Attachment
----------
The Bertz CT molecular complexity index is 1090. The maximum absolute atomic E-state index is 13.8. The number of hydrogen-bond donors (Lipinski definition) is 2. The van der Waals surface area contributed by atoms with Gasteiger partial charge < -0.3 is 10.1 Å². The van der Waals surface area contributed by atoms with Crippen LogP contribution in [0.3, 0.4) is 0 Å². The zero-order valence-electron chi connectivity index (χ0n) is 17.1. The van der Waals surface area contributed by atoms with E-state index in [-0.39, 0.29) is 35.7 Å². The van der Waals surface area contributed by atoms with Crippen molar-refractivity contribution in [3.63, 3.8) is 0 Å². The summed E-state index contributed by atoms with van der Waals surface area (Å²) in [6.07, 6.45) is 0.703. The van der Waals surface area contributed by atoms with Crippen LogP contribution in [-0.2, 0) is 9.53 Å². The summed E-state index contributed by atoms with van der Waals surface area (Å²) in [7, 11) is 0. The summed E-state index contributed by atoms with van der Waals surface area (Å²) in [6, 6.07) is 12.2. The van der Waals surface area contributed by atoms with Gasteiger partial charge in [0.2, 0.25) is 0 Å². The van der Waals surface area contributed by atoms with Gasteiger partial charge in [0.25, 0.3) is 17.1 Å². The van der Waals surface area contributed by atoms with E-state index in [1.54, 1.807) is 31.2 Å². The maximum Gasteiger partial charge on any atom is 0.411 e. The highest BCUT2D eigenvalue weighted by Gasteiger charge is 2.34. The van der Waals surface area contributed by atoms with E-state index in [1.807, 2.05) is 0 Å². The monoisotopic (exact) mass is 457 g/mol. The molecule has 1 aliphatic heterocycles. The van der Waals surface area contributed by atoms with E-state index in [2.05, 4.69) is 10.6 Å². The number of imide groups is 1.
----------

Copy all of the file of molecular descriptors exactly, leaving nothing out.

The Bertz CT molecular complexity index is 1090. The maximum absolute atomic E-state index is 13.8. The number of hydrogen-bond donors (Lipinski definition) is 2. The van der Waals surface area contributed by atoms with Gasteiger partial charge < -0.3 is 10.1 Å². The van der Waals surface area contributed by atoms with Crippen LogP contribution in [0.3, 0.4) is 0 Å². The zero-order valence-electron chi connectivity index (χ0n) is 17.1. The van der Waals surface area contributed by atoms with E-state index in [-0.39, 0.29) is 35.7 Å². The van der Waals surface area contributed by atoms with Crippen molar-refractivity contribution in [3.63, 3.8) is 0 Å². The summed E-state index contributed by atoms with van der Waals surface area (Å²) in [6.07, 6.45) is 0.703. The van der Waals surface area contributed by atoms with Crippen LogP contribution in [-0.2, 0) is 9.53 Å². The summed E-state index contributed by atoms with van der Waals surface area (Å²) in [7, 11) is 0. The summed E-state index contributed by atoms with van der Waals surface area (Å²) in [6, 6.07) is 12.2. The van der Waals surface area contributed by atoms with Gasteiger partial charge in [0.2, 0.25) is 0 Å². The van der Waals surface area contributed by atoms with Gasteiger partial charge in [0.25, 0.3) is 17.1 Å². The van der Waals surface area contributed by atoms with E-state index in [1.54, 1.807) is 31.2 Å². The maximum Gasteiger partial charge on any atom is 0.411 e. The highest BCUT2D eigenvalue weighted by Gasteiger charge is 2.34. The van der Waals surface area contributed by atoms with E-state index in [1.807, 2.05) is 0 Å². The monoisotopic (exact) mass is 457 g/mol. The molecule has 1 aliphatic heterocycles. The van der Waals surface area contributed by atoms with E-state index in [2.05, 4.69) is 10.6 Å². The number of imide groups is 1.